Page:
Yes. Yes. The big news for ABA TechShow 2011 is its keynote: Larry Lessig. While that is certainly exciting, and will no doubt be a big draw for its 25th Anniversary, it’s not what caught my attention. It’s not what has gotten me really excited and counting the days until April 11, 2011. I know. Weird, huh? What could possibly be more exciting than Larry Lessig speaking? His book, “Code 2.0” was quite good. His speeches I’ve seen online are good. Who wouldn’t be excited?
OK. I’m excited, but Lessig’s keynote takes second fiddle to what caught my attention and caused my Twitter eruption of glee.
Under “Emerging Technology,” there is this title: The Open Source Powered Law Firm.
Yes. Really. Go ahead and read it again. I’ve re-read almost every day! Ben Schorr had to confirm it for me, that I really had read The Open Source Law Firm correctly and wasn’t seeing things, or that it wasn’t a fluke that has since been removed. At the time of this post, it’s still there!
I’d like to think that my somewhat incessant “#opensource ABA #techshow 2011” tweets played a part. And yes, they were somewhat incessant. Once a week, few times a month. Not every other tweet or every day. Nothing extravagant or ridiculous. The point isn’t to alienate people. The point is to keep something in front of people. And I’d like to think it worked, but I’m betting the still sullen economy played a bigger role.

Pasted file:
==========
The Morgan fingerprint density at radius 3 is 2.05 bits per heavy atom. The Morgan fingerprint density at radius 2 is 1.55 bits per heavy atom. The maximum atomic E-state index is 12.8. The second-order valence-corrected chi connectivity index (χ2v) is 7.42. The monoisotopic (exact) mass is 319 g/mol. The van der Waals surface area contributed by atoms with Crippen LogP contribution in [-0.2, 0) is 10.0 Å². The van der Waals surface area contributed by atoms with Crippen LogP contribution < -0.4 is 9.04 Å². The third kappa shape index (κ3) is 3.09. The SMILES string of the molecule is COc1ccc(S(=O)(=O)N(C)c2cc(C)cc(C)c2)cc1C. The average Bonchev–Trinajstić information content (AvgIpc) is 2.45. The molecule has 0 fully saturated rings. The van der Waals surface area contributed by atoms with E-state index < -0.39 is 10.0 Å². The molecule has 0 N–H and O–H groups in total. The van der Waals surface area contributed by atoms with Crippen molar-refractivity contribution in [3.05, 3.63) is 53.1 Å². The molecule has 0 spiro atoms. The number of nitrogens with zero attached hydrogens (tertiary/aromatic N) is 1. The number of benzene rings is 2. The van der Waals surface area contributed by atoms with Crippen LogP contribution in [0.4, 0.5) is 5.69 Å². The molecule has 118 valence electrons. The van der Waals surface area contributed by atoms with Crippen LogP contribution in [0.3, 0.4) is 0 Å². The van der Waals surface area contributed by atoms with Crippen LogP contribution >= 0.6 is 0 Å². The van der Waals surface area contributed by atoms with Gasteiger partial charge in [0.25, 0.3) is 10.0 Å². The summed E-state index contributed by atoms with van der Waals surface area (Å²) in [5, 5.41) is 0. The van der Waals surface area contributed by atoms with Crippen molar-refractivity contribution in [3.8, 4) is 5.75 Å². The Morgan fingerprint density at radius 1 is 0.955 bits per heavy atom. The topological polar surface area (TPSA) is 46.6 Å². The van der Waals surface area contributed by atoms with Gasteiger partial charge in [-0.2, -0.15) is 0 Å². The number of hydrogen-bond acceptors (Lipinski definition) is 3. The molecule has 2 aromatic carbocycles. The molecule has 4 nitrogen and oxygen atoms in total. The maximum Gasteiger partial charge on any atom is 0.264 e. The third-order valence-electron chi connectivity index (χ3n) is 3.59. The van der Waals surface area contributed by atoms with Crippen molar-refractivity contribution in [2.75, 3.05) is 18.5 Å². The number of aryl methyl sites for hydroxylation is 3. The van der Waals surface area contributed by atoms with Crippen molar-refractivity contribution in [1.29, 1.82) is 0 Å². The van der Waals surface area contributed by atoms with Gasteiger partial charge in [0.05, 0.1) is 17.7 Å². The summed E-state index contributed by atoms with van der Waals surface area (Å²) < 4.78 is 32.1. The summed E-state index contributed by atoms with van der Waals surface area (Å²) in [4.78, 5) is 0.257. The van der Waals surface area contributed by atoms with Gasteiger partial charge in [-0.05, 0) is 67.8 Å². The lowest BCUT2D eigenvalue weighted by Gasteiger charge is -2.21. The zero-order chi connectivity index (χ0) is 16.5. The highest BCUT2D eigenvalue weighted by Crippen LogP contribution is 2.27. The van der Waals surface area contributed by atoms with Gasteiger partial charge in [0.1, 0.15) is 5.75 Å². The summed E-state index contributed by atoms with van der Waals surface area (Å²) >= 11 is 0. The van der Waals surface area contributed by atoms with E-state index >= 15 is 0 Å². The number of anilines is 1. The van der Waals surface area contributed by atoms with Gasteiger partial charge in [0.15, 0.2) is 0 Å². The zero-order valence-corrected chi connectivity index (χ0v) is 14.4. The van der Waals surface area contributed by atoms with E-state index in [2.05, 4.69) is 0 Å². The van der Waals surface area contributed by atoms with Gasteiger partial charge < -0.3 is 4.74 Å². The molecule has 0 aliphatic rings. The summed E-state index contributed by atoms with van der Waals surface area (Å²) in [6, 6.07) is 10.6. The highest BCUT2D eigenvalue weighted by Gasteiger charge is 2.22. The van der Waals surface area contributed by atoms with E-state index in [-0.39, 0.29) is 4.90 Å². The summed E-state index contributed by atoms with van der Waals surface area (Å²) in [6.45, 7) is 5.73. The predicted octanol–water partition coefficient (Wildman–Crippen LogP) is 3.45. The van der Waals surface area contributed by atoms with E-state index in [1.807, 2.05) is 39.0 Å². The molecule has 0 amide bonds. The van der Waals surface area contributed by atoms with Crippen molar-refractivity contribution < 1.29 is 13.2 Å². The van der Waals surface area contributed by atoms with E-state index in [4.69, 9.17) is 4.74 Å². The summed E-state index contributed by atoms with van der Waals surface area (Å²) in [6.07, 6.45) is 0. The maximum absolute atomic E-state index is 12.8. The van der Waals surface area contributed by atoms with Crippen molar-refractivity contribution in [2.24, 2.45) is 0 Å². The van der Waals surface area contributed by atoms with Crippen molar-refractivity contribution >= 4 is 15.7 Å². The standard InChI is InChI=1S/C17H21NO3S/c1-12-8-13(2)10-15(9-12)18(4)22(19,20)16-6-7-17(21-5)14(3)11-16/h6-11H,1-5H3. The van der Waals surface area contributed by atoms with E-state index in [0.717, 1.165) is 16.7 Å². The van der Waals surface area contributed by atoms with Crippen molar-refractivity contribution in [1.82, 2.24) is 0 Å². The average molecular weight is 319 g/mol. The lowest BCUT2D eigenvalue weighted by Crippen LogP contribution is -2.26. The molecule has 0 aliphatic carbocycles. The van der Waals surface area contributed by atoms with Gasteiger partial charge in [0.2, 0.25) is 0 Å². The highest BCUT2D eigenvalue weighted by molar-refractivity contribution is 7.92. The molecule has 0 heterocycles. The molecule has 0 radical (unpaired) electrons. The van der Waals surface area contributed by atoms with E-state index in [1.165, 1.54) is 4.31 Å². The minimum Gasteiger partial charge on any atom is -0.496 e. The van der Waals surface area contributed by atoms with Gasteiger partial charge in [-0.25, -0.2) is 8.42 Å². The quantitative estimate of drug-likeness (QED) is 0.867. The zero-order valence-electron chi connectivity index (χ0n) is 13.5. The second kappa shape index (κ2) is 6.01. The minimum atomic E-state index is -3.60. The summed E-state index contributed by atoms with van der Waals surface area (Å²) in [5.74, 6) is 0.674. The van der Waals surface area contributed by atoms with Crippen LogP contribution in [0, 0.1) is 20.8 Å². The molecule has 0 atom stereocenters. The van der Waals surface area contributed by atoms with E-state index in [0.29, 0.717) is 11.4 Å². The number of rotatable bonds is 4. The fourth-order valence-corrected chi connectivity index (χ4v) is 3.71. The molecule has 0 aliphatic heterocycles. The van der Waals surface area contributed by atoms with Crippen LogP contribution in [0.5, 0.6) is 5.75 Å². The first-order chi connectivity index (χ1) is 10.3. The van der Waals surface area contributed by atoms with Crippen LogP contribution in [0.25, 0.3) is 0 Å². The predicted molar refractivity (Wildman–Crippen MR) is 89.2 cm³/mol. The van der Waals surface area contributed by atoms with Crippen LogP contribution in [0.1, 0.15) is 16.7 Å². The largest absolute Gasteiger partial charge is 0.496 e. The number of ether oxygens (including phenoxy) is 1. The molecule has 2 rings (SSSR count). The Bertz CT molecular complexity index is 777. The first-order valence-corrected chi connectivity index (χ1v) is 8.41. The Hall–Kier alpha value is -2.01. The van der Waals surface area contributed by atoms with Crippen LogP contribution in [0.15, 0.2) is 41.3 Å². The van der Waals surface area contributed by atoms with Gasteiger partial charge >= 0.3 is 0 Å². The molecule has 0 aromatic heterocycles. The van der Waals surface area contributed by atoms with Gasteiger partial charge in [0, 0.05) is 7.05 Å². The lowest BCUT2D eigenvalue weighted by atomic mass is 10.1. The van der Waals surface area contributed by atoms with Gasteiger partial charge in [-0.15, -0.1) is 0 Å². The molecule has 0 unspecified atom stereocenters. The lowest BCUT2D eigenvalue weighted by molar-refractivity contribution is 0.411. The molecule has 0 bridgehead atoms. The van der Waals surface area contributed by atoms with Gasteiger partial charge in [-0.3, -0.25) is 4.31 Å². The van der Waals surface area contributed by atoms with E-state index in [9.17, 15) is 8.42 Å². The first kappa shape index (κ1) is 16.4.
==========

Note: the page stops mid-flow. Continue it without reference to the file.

Whatever the reason, The Open Source Law Firm session is bringing open source to TechShow 2011. Ben mentioned they noticed the tweets, but said it had been on the short list last year and just didn’t make it.
There was a whole bunch of good stuff last year, and since time is tight, I get that not everything can make it on the schedule. The fact that an open source session was even on the table, though, is encouraging. The fact that it’s a session this year is downright exciting!
I admit that I consider the ABA to be a bit stuffy as an organization, but I have met some cool, forward-thinking people at the ABA, and somewhat loosely follow leadership changes. It seems to be a little less stuffy, a little less tech-adverse, each year. The ABA Journal keeps a finger on the legal-tech pulse, and I get the impression that some members of the ABA leadership pay attention. That’s a good thing.
Change isn’t easy, and the legal profession has gone through some rough ones due to the recession. As I said before, losing a job causes a kind of grieving process. It takes time to work through that. It takes time to process, come to terms and ready yourself for whatever comes next. It took me about a year and a half. I wasn’t really comfortable until June of this year.
The ABA, and the legal profession, has had time to process changes since TechShow 2010, and they recognize a need for the legal profession: low cost-to-no-cost alternatives to every day software. So The Open Source Law Firm is on the schedule.
And I’m just downright excited!
Now I want to know who is presenting The Open Source Law Firm…and I’m not entirely sure I can guess, but I do have a couple ideas…